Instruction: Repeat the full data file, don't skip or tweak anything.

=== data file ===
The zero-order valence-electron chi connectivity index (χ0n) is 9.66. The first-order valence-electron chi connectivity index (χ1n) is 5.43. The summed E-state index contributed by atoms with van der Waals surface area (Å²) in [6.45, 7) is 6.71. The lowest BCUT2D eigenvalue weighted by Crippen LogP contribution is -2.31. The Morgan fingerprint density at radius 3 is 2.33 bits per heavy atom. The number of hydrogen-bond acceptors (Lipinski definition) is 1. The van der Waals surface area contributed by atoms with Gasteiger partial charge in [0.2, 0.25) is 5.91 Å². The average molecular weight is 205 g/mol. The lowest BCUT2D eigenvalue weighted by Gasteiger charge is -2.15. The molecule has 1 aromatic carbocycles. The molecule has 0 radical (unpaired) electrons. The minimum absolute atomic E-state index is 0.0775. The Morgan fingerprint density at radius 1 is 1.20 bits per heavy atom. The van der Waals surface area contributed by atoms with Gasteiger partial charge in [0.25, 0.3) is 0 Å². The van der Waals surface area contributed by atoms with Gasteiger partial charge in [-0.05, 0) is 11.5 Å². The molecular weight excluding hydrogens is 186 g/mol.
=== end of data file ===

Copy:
The zero-order valence-electron chi connectivity index (χ0n) is 9.66. The first-order valence-electron chi connectivity index (χ1n) is 5.43. The summed E-state index contributed by atoms with van der Waals surface area (Å²) in [6.45, 7) is 6.71. The lowest BCUT2D eigenvalue weighted by Crippen LogP contribution is -2.31. The Morgan fingerprint density at radius 3 is 2.33 bits per heavy atom. The number of hydrogen-bond acceptors (Lipinski definition) is 1. The van der Waals surface area contributed by atoms with Gasteiger partial charge in [0.2, 0.25) is 5.91 Å². The average molecular weight is 205 g/mol. The lowest BCUT2D eigenvalue weighted by Gasteiger charge is -2.15. The molecule has 1 aromatic carbocycles. The molecule has 0 radical (unpaired) electrons. The minimum absolute atomic E-state index is 0.0775. The Morgan fingerprint density at radius 1 is 1.20 bits per heavy atom. The van der Waals surface area contributed by atoms with Gasteiger partial charge in [0.25, 0.3) is 0 Å². The van der Waals surface area contributed by atoms with Gasteiger partial charge in [-0.05, 0) is 11.5 Å². The molecular weight excluding hydrogens is 186 g/mol.